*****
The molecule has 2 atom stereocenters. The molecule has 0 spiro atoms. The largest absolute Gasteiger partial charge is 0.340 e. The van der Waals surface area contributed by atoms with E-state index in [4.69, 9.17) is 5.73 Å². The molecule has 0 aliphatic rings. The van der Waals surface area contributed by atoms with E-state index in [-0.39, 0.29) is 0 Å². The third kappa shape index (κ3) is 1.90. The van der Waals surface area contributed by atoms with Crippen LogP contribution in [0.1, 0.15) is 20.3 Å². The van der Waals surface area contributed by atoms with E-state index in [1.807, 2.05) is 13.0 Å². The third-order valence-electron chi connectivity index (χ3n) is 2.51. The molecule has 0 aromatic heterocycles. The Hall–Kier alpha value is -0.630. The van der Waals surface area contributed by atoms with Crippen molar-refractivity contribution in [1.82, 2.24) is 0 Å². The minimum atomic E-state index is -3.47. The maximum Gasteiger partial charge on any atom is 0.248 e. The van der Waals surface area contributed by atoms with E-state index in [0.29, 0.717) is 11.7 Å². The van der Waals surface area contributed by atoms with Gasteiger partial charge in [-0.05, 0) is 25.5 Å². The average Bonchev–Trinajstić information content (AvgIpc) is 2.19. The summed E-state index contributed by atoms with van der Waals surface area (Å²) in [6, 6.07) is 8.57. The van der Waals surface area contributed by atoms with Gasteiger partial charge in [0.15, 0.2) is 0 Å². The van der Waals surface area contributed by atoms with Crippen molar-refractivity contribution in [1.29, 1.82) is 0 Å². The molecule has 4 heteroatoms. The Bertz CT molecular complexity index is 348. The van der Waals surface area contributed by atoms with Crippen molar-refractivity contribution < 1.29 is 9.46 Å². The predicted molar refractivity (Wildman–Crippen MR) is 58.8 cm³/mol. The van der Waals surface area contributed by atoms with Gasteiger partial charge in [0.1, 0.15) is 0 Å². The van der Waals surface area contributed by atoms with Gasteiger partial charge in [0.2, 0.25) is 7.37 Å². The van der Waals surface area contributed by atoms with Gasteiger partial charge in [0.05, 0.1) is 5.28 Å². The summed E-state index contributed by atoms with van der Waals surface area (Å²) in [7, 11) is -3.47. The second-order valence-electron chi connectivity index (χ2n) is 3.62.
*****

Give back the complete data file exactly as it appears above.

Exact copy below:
The molecule has 2 atom stereocenters. The molecule has 0 spiro atoms. The largest absolute Gasteiger partial charge is 0.340 e. The van der Waals surface area contributed by atoms with E-state index in [4.69, 9.17) is 5.73 Å². The molecule has 0 aliphatic rings. The van der Waals surface area contributed by atoms with E-state index in [-0.39, 0.29) is 0 Å². The third kappa shape index (κ3) is 1.90. The van der Waals surface area contributed by atoms with Crippen LogP contribution in [0.1, 0.15) is 20.3 Å². The van der Waals surface area contributed by atoms with E-state index in [1.807, 2.05) is 13.0 Å². The third-order valence-electron chi connectivity index (χ3n) is 2.51. The molecule has 0 aromatic heterocycles. The Hall–Kier alpha value is -0.630. The van der Waals surface area contributed by atoms with Crippen molar-refractivity contribution in [1.82, 2.24) is 0 Å². The minimum atomic E-state index is -3.47. The maximum Gasteiger partial charge on any atom is 0.248 e. The van der Waals surface area contributed by atoms with E-state index in [0.29, 0.717) is 11.7 Å². The van der Waals surface area contributed by atoms with Gasteiger partial charge in [-0.05, 0) is 25.5 Å². The average Bonchev–Trinajstić information content (AvgIpc) is 2.19. The summed E-state index contributed by atoms with van der Waals surface area (Å²) in [6, 6.07) is 8.57. The van der Waals surface area contributed by atoms with Gasteiger partial charge in [0.15, 0.2) is 0 Å². The van der Waals surface area contributed by atoms with Crippen molar-refractivity contribution in [1.29, 1.82) is 0 Å². The molecule has 4 heteroatoms. The Bertz CT molecular complexity index is 348. The van der Waals surface area contributed by atoms with Crippen molar-refractivity contribution < 1.29 is 9.46 Å². The predicted molar refractivity (Wildman–Crippen MR) is 58.8 cm³/mol. The van der Waals surface area contributed by atoms with Gasteiger partial charge in [0.1, 0.15) is 0 Å². The van der Waals surface area contributed by atoms with Gasteiger partial charge in [0.2, 0.25) is 7.37 Å². The van der Waals surface area contributed by atoms with Gasteiger partial charge in [0.05, 0.1) is 5.28 Å². The summed E-state index contributed by atoms with van der Waals surface area (Å²) in [7, 11) is -3.47. The second-order valence-electron chi connectivity index (χ2n) is 3.62.